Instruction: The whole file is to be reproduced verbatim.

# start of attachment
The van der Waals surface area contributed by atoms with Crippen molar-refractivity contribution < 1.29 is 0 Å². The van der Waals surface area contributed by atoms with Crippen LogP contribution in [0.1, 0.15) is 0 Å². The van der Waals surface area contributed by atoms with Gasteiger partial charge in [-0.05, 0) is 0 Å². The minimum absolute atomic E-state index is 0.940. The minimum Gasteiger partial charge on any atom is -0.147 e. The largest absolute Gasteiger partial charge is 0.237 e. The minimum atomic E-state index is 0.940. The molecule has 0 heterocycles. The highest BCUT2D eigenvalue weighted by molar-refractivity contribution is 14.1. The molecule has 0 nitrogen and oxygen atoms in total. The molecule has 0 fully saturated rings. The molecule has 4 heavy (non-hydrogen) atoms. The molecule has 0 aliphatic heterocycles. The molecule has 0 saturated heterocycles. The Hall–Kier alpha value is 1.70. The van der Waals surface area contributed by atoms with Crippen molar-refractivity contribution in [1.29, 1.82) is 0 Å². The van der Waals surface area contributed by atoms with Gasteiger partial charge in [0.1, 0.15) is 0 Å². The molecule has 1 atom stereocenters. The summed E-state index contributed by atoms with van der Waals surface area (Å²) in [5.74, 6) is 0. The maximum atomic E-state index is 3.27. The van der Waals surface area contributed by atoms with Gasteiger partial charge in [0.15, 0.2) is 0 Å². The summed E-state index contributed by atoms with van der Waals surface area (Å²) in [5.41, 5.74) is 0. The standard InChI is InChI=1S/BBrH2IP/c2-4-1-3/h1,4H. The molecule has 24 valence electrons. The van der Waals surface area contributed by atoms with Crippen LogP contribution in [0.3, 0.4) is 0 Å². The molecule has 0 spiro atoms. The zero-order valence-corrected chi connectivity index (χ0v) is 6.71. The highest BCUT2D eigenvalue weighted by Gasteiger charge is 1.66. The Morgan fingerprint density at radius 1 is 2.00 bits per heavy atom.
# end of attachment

The van der Waals surface area contributed by atoms with Crippen molar-refractivity contribution < 1.29 is 0 Å². The van der Waals surface area contributed by atoms with Crippen LogP contribution in [0.1, 0.15) is 0 Å². The van der Waals surface area contributed by atoms with Gasteiger partial charge in [-0.05, 0) is 0 Å². The minimum absolute atomic E-state index is 0.940. The minimum Gasteiger partial charge on any atom is -0.147 e. The largest absolute Gasteiger partial charge is 0.237 e. The minimum atomic E-state index is 0.940. The molecule has 0 heterocycles. The highest BCUT2D eigenvalue weighted by molar-refractivity contribution is 14.1. The molecule has 0 nitrogen and oxygen atoms in total. The molecule has 0 fully saturated rings. The molecule has 4 heavy (non-hydrogen) atoms. The molecule has 0 aliphatic heterocycles. The molecule has 0 saturated heterocycles. The Hall–Kier alpha value is 1.70. The van der Waals surface area contributed by atoms with Crippen molar-refractivity contribution in [1.29, 1.82) is 0 Å². The van der Waals surface area contributed by atoms with Gasteiger partial charge in [0.1, 0.15) is 0 Å². The molecule has 1 atom stereocenters. The summed E-state index contributed by atoms with van der Waals surface area (Å²) in [5.74, 6) is 0. The maximum atomic E-state index is 3.27. The van der Waals surface area contributed by atoms with Gasteiger partial charge in [0.15, 0.2) is 0 Å². The summed E-state index contributed by atoms with van der Waals surface area (Å²) in [5.41, 5.74) is 0. The standard InChI is InChI=1S/BBrH2IP/c2-4-1-3/h1,4H. The molecule has 24 valence electrons. The van der Waals surface area contributed by atoms with Crippen LogP contribution in [0.3, 0.4) is 0 Å². The molecule has 0 spiro atoms. The zero-order valence-corrected chi connectivity index (χ0v) is 6.71. The highest BCUT2D eigenvalue weighted by Gasteiger charge is 1.66. The Morgan fingerprint density at radius 1 is 2.00 bits per heavy atom.